In reality, puppets and their many facets and dimensions have crept into the local theater scene recently thanks to the unique vision of Leap Frog Theater Company co-founders Steve Zissis and Arthur Mintz, whose passion for puppets becomes three-dimensional this weekend in their major-presentation debut with Amadeus.
"Thematically, Amadeus asks for puppets to be in the play," Mintz says of a play noted for its explorations of human ambition, spiritual awareness, life and death set in the baroque excess of 18th-century Vienna. "You have Mozart being an instrument of God, and Salieri begging for that divine gift. As it's written, you have Salieri transforming himself in his quest, seen in the play in both his 73-year-old and 31-year-old [selves]. The puppets perfectly illustrate this transformation."
After Mintz picked up a copy of Amadeus' script -- he loved the Oscar-winning movie -- he and Zissis contemplated staging the show. But it wasn't until fate intervened at Barnes & Noble one night. While book hunting there, they consulted I Ching, the ancient Chinese Book of Changes that doesn't foretell the future so much as suggest what should be done with one's life.
"The I Ching told us to go for it," Zissis says with a laugh. "And we made the leap, and considering that we've never done something of this magnitude, it was definitely a leap of faith.
"We're getting so much personal satisfaction out of this," Zissis explains of what he admits is a steep learning curve. "You create questions that create answers. How do you do Amadeus with puppets? I don't know; let's find out. It's a real baptism by fire."
The two actors boast an impressive list of credits -- Zissis' resume includes Midnight in the Marigny and Love Sauce, while Mintz has appeared in Ballet of the Crickets and The Night Ocean. But the duo's work in puppetry also has graced local stages before. Last fall's Licking the Bowl benefited from the incorporation of puppets into multiple scenes, most notably in expressing the transformation of the protagonist from boy to man in its coming-of-age tale, with the more abstract use complementing what was overall a visually stunning piece. But it is in the last year that they have increased their efforts to better master the craft.
The road began in Tampa, Fla., in December, when Mintz saw The Diary of a Mad Man. The piece was led by Richard Termine, arguably the nation's leading puppeteer, whose work as a longtime associate of Jim Henson produced artistic and popular successes such as Labrynth, The Dark Crystal and Sesame Street, for which he won an Emmy in 1987. Mintz left the show alternately stunned and determined, and soon the two "somehow bullshitted a way to his phone number," and a meeting in New York was arranged.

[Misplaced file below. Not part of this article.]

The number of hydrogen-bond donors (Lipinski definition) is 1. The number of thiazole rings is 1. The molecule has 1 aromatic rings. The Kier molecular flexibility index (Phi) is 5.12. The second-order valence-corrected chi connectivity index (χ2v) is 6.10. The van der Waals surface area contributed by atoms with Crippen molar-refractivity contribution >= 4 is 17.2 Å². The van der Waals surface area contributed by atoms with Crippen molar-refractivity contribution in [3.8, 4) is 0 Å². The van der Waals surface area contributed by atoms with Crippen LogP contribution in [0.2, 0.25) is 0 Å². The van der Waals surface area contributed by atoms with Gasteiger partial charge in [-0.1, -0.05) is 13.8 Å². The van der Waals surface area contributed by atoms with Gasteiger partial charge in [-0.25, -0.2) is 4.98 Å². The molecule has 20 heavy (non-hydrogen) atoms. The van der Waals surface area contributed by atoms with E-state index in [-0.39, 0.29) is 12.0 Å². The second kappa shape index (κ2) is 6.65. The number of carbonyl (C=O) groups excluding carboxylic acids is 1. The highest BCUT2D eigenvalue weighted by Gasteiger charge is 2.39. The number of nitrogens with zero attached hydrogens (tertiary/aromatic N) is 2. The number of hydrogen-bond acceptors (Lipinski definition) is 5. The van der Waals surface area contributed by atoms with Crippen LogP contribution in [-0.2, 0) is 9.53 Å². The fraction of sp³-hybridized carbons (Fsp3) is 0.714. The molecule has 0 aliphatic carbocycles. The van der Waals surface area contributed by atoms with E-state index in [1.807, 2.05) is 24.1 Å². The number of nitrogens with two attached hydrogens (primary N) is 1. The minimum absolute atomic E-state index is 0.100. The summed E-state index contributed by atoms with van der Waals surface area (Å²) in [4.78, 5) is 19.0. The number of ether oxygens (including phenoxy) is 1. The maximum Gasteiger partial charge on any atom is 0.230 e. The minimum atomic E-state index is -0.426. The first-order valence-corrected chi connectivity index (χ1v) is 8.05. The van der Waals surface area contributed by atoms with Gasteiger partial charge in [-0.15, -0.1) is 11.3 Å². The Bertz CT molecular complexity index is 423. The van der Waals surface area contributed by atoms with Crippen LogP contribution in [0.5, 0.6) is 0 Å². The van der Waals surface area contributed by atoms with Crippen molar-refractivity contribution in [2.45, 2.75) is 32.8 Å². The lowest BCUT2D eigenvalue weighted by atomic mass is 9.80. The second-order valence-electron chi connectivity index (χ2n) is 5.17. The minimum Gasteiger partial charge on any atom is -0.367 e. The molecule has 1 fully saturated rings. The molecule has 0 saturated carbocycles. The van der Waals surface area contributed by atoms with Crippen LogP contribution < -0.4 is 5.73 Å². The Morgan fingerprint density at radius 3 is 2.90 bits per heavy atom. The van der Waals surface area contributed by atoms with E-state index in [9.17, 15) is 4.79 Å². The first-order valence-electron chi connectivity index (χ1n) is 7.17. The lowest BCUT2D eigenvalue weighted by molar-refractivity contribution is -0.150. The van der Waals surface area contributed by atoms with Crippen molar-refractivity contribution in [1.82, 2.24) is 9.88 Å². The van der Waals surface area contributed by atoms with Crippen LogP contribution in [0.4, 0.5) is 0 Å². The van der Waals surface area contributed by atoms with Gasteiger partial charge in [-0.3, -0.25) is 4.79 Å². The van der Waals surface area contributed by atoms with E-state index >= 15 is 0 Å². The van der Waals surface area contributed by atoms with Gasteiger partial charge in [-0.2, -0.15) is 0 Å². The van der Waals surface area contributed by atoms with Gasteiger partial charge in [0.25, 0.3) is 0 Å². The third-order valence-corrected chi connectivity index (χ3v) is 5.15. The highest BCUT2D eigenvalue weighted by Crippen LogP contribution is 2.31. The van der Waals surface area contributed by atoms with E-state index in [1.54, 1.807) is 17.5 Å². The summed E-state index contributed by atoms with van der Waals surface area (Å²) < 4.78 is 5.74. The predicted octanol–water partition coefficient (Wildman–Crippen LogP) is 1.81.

Flattered and intrigued by their interest, Termine met with them over coffee in Greenwich Village in March. He directed the visiting New Orleanians to the Lincoln Arts Center's puppetry section of archived performances. The fact that Mintz and Zissis heeded his advice impressed Termine enough to continue the unsolicited relationship, including a trip to his studio later that weekend. Then, they met again three months later in Connecticut at the prestigious Eugene O'Neill Puppet Theater Conference, which Termine leads as director.
"I could see how passionate Arthur and Steve were," Termine says by phone from his New York home. "They came to the conference and made it work for them. Their timing, creativity and energy was quite exciting."
Termine visited New Orleans following the conference to lend his expertise for a long four days of rehearsals. He left impressed with a cast of great performers that will make the dialogue-driven Amadeus -- "an extraordinary choice" -- a success with puppets. "The passion and enthusiasm Arthur and Steve share," Termine says, "made the actors excited about the project and reinforced everyone's commitment to making it a success."
The cast includes former Big Easy Award Best Actor winner Mark Krasnoff (The Elephant Man) as Salieri. Kransoff's puppet was created with his hand protruding from its middle, symbolizing the character's inner turmoil that drives the play, a glowing detail of what puppets bring to the work. Ryan Reinike portrays Mozart.
The actors will stage the work behind a giant piece of Plexiglas within a massive rococo frame, perfect for Amadeus with its baroque style and representations of God, devils and angels. The stage was created by local Mardi Gras float designer Joe Barth, who also designed the puppets. Experimental, sure, but perhaps that's the point.
"Developing Amadeus has been a lot of trial and error," Zissis says. "That ends up being expensive, but it's worth it. The best moments in this play have come through pure discovery, often from mistakes we've recognized. And that's what we're aiming for -- discovery."